Tuesday, August 24, 2004

Pardes 2

Album can be previewed/purchased at Mostly Music.com

Reviewer: Gedaliah

Sequels always possess a hit-or-miss nature. They either live up to the
standards of the original, exceed expectations with a better performance, or
disappoint listeners (or viewers or readers) in having not met the standards
of the original. Pardes 2 reflects all three of those aspects. In April 2002
a new singer named Yitzchak Simcha released an album called “Pardes”, which
featured a new sound in Jewish Music, that of smooth easy listening jazz and
techno. The follow-up, released this past December, features 10 songs with
that same smooth feel. However, I think that the tunes on Pardes are better
than those on 2 (particularly Halelu, L’chai Olamim and Yigdal). Another
disappointment on this new album is the decreased amount of harmony. The
thing that made Pardes so enjoyable to listen to was the harmony on each
song. While the basic harmony still presides on 2, some of it is barely
audible, and certain songs seem to beg for harmony; but it just isn’t there.
However, a major plus on Pardes 2 is the music which has some other styles
incorporated into it; many of the songs are a bit more upbeat (Pardes
contains mainly slow songs) and I think that the musical arrangements
improved in this sequel. In the general sense, Pardes 2 is an average album,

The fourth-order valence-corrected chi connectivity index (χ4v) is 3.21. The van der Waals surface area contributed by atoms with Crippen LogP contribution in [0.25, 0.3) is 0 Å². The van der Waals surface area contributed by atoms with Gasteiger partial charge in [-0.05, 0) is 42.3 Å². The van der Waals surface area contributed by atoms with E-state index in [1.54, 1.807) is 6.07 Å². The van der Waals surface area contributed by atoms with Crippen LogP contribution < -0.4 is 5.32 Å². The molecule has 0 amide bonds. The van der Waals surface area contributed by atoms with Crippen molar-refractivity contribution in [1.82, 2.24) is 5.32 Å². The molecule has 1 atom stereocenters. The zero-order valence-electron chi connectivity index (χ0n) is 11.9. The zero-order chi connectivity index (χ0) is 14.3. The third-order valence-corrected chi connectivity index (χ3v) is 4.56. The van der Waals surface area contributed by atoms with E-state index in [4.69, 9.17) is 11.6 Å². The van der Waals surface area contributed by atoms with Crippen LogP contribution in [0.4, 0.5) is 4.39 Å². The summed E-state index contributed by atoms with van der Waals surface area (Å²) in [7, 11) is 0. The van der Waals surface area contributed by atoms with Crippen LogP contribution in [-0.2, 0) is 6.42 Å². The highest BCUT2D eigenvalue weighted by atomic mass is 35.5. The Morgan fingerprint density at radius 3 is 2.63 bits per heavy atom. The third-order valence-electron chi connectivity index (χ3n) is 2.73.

and fans of Pardes will still appreciate it, despite the above observations.
All the compositions and music arrangements are done by Yitzchak Simcha.

1. Barech. The intro starts off with smooth guitar which gradually increases
in tempo. The mood of this song is “Hey guys I’m back” and one can sense the
smile on Yitzchak Simcha’s face as he sings the song. In contrast to Pardes’
opening song, Shesh, this has a much smoother feel and it expresses our
daily request to Hashem for sustenance. Great job on the guitar.
(Nitpick: The notes for “Hashem Elokeinu” sung in the high part sound very
similar to those of “Rabba min sh’maya” on the high part of the Chevra’s

2. Adir Bamorom. Beautiful song from Birchas Kohanim. The tune and music for
this song are really beautiful, but it could use a lot more harmony (I was
particular hoping for the sort of harmony that is on Halelu and L’chai
Olamim from Pardes). However I would consider this song as my favourite slow
selection, especially for the smooth music. Great job on the guitar again.

3. Gog. One of the unique aspects of Pardes is the usage of not widely
circulated lyrics. This
continues on Pardes 2 and begins with a song talking about the war of Gog (a
later song is also entitled Magog and continues this theme) which will
B’ezras Hashem take place before Moshiach comes. The words from Yechezkel,
which describe the downfall of Gog, are accompanied by a 70’s style steady
rock beat. This is the first of 3 songs on this album which deal
specifically with the theme of war. A nice song to listen to.

4. Ki Hinei. It’s been a while since someone composed a new tune for
this Yom Kippur classic, and I must say that the tune is very nice.
However the harmony is missing again and only comes in towards the end of
the song. There are many moments when I’m saying to myself, “This could
really sound better with harmony” so that aspect detracts from the quality
of the song. Otherwise it’s very nice.

5. At War. Lyrics written by Asher Anshil, vocal Accompaniment by Avraham
Ben-Tzion, Narration by Moshe Meyers. Track 5 takes the form of an English
song, as does its predecessor “Young at Heart”. This song has the 70’s beat